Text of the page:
(Today, two of my friends will help you informing about cement which is quite familiar as widely used in construction. Usually while conversation they often meet-up a battle ground yet they follow rules of friendliness quite well.)
Chiru: Hey what happened to your shirt?
Piu: Don’t ask, a grey powder fall on shirt while roaming in my under-construction house.
Chiru: Idiot, it’s called cement, substance used widely for construction that sets, hardens, and adheres to other materials to bind them together. It is mostly formed in concrete form i.e. a mixture of cement, sand (fine aggregates), gravel (coarse aggregates) and bind with water.
Piu: How great our scientists invented this material for construction! I think they must be inspired from me.
Chiru: So unfortunate to tell that the occurrence of cement was from twelve million years ago. A deposit of cement was formed after an occurrence of oil shale located near to a bed of limestone burned due to natural causes. These were investigated in the 1960s and 1970s. They made from volcanic ash, pulverized bricks later added to lime for hydraulic binder, people referred as cementum, cimentum, cäment, and then cement.
Piu: But I know that the structures without cement built since ancient period are remarkable for their longevity!
Chiru: Yes, I’ll tell you some facts since antiquity. The Babylonians and Assyrians used bitumen to bind together burnt brick or alabaster slabs whereas in Egypt stone blocks were cemented together with a sand mortar and roughly burnt gypsum, which often contained calcium carbonate. Greeks and Crete used lime (calcium oxide). Later, the combination of hydrated non-hydraulic lime and a pozzolan produced a hydraulic mixture used by Ancient Macedonians and after three centuries by Romans on a large scale. The huge dome of the Pantheon in Rome and the massive Baths of Caracalla are examples made from these concretes, many of which still stand. The technical knowledge of hydraulic cement production was formalized by French and British engineers in the 18th century.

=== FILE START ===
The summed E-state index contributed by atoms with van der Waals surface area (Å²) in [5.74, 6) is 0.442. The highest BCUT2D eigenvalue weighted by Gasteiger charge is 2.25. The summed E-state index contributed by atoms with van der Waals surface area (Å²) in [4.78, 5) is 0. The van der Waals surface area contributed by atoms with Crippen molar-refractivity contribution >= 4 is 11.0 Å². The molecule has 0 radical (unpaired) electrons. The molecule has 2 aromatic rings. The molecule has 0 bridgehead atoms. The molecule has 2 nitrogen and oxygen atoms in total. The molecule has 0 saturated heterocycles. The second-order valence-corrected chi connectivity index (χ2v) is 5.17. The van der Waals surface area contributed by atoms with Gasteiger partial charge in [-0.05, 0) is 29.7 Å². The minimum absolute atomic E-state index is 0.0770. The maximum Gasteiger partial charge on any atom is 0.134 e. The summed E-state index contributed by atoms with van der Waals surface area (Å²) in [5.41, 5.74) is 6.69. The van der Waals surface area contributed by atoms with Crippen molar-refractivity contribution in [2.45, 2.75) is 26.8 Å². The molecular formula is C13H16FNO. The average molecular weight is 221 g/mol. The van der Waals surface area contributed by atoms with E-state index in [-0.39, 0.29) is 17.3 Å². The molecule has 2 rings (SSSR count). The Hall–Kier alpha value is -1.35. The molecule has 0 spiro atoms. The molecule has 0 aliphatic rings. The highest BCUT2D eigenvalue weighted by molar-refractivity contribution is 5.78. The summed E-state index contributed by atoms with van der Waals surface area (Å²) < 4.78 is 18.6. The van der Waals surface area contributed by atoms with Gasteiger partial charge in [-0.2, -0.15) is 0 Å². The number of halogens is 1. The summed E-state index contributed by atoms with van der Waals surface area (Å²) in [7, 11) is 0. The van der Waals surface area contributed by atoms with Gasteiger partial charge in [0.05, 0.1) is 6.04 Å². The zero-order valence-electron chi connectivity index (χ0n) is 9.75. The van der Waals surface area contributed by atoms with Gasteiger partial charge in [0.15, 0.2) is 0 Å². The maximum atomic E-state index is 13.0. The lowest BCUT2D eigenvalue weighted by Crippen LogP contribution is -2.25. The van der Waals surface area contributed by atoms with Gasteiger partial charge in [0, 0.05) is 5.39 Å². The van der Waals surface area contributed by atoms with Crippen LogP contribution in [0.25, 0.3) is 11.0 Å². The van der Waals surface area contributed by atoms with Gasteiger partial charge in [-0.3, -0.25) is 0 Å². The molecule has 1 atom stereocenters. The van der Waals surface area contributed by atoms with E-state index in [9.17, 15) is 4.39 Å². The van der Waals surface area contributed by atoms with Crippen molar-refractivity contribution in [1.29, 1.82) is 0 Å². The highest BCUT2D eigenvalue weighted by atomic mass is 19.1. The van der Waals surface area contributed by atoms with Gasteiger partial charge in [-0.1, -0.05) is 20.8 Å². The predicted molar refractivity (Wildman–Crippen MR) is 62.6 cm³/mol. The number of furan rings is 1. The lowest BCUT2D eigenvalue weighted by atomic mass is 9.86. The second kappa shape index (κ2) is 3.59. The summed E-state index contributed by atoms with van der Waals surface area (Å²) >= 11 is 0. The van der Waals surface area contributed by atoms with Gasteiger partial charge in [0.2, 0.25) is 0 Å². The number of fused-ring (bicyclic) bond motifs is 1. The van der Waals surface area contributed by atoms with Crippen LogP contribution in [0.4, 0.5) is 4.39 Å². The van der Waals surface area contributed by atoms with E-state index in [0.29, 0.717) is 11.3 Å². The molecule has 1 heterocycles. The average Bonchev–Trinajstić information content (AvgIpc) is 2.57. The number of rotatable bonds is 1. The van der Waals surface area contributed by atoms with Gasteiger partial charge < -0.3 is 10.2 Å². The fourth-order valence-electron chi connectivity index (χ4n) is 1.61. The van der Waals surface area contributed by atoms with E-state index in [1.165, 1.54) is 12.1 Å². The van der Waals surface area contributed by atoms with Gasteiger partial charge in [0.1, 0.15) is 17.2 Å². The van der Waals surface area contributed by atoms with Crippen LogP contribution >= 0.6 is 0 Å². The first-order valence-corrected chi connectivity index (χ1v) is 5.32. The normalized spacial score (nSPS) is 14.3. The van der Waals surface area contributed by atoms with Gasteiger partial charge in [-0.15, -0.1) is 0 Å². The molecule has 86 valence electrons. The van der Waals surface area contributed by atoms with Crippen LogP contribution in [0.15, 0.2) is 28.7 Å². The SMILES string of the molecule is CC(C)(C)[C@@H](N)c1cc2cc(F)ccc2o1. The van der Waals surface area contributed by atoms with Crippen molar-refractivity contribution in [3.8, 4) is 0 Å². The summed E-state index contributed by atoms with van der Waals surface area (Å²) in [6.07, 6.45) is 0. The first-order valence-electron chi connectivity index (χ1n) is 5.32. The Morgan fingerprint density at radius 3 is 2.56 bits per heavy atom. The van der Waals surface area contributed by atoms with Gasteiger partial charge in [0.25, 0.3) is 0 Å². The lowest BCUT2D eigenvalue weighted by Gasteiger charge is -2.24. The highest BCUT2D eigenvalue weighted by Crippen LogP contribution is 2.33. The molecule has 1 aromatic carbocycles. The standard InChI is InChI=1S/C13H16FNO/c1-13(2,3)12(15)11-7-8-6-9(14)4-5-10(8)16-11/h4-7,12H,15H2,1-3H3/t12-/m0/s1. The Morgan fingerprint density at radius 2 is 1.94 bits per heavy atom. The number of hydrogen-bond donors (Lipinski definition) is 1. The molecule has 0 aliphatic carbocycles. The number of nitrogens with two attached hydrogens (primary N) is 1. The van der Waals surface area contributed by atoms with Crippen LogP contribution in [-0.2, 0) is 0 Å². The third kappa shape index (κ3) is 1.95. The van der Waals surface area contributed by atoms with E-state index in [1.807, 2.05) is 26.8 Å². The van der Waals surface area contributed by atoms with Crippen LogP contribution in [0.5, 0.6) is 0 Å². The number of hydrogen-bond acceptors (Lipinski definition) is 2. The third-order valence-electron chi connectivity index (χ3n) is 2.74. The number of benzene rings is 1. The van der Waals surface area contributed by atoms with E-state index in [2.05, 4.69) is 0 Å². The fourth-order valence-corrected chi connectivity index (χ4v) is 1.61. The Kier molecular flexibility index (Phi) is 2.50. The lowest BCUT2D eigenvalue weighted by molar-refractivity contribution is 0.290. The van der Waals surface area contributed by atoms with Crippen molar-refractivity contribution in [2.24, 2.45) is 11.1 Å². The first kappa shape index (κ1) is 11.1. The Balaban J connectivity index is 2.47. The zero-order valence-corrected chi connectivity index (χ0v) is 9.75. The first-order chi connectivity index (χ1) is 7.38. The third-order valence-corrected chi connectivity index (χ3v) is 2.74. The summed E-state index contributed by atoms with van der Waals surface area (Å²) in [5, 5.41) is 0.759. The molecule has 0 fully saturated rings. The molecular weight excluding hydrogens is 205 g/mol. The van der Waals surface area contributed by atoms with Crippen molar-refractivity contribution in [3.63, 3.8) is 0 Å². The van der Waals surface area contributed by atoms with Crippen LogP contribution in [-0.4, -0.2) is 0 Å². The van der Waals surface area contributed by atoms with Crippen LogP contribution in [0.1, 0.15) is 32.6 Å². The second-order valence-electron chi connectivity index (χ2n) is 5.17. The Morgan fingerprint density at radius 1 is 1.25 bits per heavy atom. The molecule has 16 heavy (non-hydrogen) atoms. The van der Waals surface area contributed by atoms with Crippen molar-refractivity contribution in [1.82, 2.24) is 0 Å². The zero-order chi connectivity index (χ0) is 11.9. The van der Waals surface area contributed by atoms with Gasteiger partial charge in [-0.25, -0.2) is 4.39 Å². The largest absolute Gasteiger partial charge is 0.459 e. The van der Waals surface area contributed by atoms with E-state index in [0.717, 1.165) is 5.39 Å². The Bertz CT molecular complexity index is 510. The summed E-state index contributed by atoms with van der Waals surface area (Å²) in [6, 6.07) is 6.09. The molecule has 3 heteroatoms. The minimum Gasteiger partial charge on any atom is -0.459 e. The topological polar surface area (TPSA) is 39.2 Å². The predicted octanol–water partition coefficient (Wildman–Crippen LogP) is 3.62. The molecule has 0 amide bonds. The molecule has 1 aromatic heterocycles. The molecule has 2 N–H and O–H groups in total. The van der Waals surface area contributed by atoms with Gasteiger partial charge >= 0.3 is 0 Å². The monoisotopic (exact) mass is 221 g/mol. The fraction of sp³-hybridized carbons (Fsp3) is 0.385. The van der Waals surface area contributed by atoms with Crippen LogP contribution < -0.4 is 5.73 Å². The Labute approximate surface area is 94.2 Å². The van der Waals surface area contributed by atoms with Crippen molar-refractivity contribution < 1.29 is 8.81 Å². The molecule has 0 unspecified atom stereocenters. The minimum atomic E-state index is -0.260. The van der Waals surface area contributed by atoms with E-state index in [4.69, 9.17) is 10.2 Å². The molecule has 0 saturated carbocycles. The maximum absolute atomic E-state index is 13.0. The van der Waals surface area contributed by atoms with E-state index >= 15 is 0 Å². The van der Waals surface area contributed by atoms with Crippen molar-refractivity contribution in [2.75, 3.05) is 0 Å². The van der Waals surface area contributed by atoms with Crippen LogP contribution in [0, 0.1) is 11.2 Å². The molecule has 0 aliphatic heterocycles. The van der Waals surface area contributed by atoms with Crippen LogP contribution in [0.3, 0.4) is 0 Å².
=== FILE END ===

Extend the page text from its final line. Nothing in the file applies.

Piu: Well well, I’m too now excited to tell something that was once spelled from my 8th grade history teacher. The Spanish introduced tabby to Americas in 16th century. It was peculiar in content due to oyster-shell lime, sand, and whole oyster shells to form a concrete. In the South Atlantic seaboard of the United States, tabby relying on the oyster-shell middens was used in house construction from the 1730s to 1860s.
Chiru: Your efforts are appreciated to prove me wrong in assuming you brutish.
Piu: Taking this partly as a compliment, I would like to know further about cement used now.
Chiru: Surely, the modern development began along with the industrial revolution (1800s). We have definite proportion of chemical quantities defining the type and other characteristics of the cement. Most often preferred are Portland cement or Portland cement blends, but industry also uses other cements.
This cement is made by heating limestone with other materials like clay to 1450 °C in a kiln, that liberates a molecule of carbon dioxide (calcination) from the calcium carbonate to form calcium oxide, which then chemically combines with the other materials in the mix to form calcium silicates and other cementitious compounds. The resulting called ‘clinker’, is then ground with a small amount of gypsum into a powder to make Ordinary Portland cement (OPC).
Piu: Cement is used everywhere in the world, that means so much of lime and chemicals?
Chiru: The raw materials used in cement manufactures are extracted in large quarries, typically over 2.5 million tonnes per year! Nevertheless, such sedimentary rocks may vary considerably in their chemistry and properties, thus in their suitability. It is essential that chemical variation within the deposit is known so that development can be planned, and proper blending of stockpiles can consistently achieve the desired chemistry. Alternative materials include marble, chalk, marl, shell deposits, blastfurnace slag and alkali waste, which are endorsed by special features strengthening the quality of the cement.
Piu: I’ve heard about ample of construction projects in India, wondering how much India produces the cement!!!
Chiru: Only 7%
Chiru: Yes, and still being the second largest cement producer in the world. India produces around 500 million tonnes and goals to achieve 550 MT. China remains first (around 2500 MT) past 18 years consistently producing the largest cement quantity and exporting to other countries.
Piu: I think I should also contribute some tonnes to the society.
Chiru: But I think going back home would help you now the most.